Nationwide demonstrations on Monday maintained the momentum of the protests. The New York Times reported: “people walked out of their jobs and classrooms with their hands raised, the gesture that has become a symbol for the death of Michael Brown. … In New York City, the police made several arrests as demonstrators undertook a meandering march from Union Square to Times Square. Demonstrators blocked streets in other cities. In Washington, protesters closed the 14th Street Bridge and lay down in front of the Justice Department. At Harvard Law School, some 300 people gathered and chanted, ‘No justice, no peace,’ and hoisted a banner reading, ‘Your peace is violence’.”

The renewed focus on police killings of unarmed people has made the public acutely aware of police abuses of power, which jeopardize the social consensus that gives police their authority and government its legitimacy. It brings home starkly the fact that citizens are not equal under the law. Police violence against African-Americans is not new, but Ferguson shocked Americans not only because of the killing of an unarmed man, but also because of the scenes of defiant protesters facing police using military weaponry and armored vehicles that were reminiscent of military clashes in Iraq or Afghanistan.

Eugene Robinson notes that “misuse of this power [to take life] is at odds with any notion of limited government. … it is hard to escape the conclusion that police in this country are much too quick to shoot. … The Michael Brown case presents issues that go beyond race.” Obama’s press secretary, Josh Earnest, expressed a similar view. He said: “The underlying issues here are broader than just race. This goes to the foundational relationship between law enforcement agencies and the communities that they’re sworn to serve and to protect.”

Despite the crisis in this foundational relationship, the right wants to double down on police repression. A spokesman for the Ferguson police union, Jeff Roorda, voiced police fury at the St. Louis Rams players’ show of support, demanding they be disciplined (which was refused). “Cops have first amendment rights too,” he said. “As the players and their fans sit safely in their dome under the watchful protection of St. Louis’s finest, they take to the turf to call a now-exonerated officer a murderer, and that is way out of bounds.” Columnist Sally Jenkins commented: “The implication was clear, that only police protection keeps the mob at bay, and if that protection was withdrawn, well, who knows what could happen.”

The threat of chaos if state forces are restrained from using lethal force in black communities is a narrative quickly taken up by politicians such as former New York mayor Rudy Giuliani. While in the rest of the world crime is understood to be correlated with poverty, Giuliani informed Georgetown professor Michael Eric Dyson, who is black, that “black-on-black crime” was “the reason for the heavy police presence in the black community. White police officers won’t be there if you weren’t killing each other 70 percent of the time.” Giuliani was responsible for the introduction of “broken windows’ policing in minority neighborhoods, aggressively prosecuting low-level offences, a philosophy responsible for many of the fatal encounters with police.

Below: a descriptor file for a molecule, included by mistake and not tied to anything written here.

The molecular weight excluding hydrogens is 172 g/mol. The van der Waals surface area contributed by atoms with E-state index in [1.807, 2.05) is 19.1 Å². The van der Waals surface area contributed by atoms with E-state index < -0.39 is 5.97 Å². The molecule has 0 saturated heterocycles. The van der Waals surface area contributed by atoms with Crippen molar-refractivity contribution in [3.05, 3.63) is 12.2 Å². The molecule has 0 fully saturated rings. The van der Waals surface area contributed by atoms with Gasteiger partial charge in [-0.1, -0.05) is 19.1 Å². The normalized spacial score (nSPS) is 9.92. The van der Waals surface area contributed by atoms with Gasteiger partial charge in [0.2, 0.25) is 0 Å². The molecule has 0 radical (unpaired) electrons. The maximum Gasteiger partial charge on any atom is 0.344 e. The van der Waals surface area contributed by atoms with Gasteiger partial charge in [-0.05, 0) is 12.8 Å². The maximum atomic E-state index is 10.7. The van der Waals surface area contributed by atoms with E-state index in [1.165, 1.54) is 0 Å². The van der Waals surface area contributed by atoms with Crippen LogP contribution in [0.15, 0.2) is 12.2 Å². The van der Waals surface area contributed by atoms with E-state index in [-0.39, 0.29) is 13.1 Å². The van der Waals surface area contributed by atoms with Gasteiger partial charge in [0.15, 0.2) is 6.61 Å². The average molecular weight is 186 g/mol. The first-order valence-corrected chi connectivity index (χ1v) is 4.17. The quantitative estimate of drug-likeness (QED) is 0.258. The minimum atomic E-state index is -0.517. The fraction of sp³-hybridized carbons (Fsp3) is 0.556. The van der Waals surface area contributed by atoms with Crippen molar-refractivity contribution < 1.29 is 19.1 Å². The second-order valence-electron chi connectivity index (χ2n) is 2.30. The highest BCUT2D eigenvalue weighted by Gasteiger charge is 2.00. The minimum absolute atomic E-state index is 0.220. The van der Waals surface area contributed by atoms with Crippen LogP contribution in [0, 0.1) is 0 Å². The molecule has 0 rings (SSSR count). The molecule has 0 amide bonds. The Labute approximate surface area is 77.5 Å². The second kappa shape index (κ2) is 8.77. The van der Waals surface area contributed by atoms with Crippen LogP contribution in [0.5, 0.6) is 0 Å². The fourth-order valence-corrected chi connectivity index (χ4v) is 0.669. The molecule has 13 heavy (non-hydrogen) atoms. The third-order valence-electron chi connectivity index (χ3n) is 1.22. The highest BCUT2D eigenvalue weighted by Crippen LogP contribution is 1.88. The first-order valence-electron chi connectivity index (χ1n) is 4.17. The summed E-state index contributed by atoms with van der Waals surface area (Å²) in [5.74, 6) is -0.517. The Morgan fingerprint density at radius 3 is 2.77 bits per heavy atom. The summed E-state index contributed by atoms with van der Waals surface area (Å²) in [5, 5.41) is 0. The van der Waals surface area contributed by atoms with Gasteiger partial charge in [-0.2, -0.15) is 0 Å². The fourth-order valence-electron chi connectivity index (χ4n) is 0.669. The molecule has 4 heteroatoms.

Obama has not challenged this identification of blackness with criminality. His diffidence signals an acceptance of this narrative; while his administration perceives a threat to the social consensus, Obama, like Hamlet, cannot act. He is constrained not just by his nature, but also by his ideological ties to the militarized security state. The Guardian reported “In brief remarks on Thursday, Obama said he had spoken with De Blasio about the Garner case and added: ‘Too many Americans feel a deep unfairness when it comes to the gap between our professed ideals and how laws are applied on a day-to-day basis’.” But aside from the creation of yet another task force, he has not implemented any concrete proposals to make police accountable for unjustified deaths.

While the protests forced the president to bring carefully selected movement leaders and law enforcement to a dialogue at the White House on Monday, the New York Times reported: “Obama stopped short of curtailing the transfer of military-grade gear to local law enforcement authorities and continued to put off a visit to Ferguson. Instead, the White House tried to channel the rage over the fatal police shooting of a black teenager there into a national debate about how to restore trust between the police and the public. … The limited nature of the White House response also reflects the reality that transferring military-style surplus gear to police departments remains politically popular in Congress and in the municipalities. … The militarization of police has been part of a broader counterterrorism strategy of fortifying American cities, which took root after the terrorist attacks of Sept. 11, 2001, and has become a reliable source of federal largess for local authorities.”